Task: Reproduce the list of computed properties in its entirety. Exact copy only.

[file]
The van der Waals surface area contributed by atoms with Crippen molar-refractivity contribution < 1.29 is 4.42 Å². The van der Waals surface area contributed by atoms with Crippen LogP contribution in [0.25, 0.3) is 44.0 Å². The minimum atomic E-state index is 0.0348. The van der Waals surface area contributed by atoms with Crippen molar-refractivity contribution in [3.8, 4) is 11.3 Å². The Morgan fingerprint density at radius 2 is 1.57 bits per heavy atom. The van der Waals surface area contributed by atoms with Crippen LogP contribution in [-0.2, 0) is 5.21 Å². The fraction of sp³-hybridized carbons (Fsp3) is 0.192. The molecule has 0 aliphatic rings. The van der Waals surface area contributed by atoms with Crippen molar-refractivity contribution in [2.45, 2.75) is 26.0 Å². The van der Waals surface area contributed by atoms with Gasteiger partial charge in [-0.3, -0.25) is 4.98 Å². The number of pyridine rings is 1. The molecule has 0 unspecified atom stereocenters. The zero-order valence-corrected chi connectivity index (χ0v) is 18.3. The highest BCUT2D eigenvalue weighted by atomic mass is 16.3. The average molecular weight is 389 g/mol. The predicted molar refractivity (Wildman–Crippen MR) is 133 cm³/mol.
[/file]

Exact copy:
The van der Waals surface area contributed by atoms with Crippen molar-refractivity contribution < 1.29 is 4.42 Å². The van der Waals surface area contributed by atoms with Crippen LogP contribution in [0.25, 0.3) is 44.0 Å². The minimum atomic E-state index is 0.0348. The van der Waals surface area contributed by atoms with Crippen molar-refractivity contribution in [3.8, 4) is 11.3 Å². The Morgan fingerprint density at radius 2 is 1.57 bits per heavy atom. The van der Waals surface area contributed by atoms with Crippen LogP contribution in [-0.2, 0) is 5.21 Å². The fraction of sp³-hybridized carbons (Fsp3) is 0.192. The molecule has 0 aliphatic rings. The van der Waals surface area contributed by atoms with Crippen molar-refractivity contribution in [2.45, 2.75) is 26.0 Å². The van der Waals surface area contributed by atoms with Gasteiger partial charge in [-0.3, -0.25) is 4.98 Å². The number of pyridine rings is 1. The molecule has 0 unspecified atom stereocenters. The zero-order valence-corrected chi connectivity index (χ0v) is 18.3. The highest BCUT2D eigenvalue weighted by atomic mass is 16.3. The average molecular weight is 389 g/mol. The predicted molar refractivity (Wildman–Crippen MR) is 133 cm³/mol.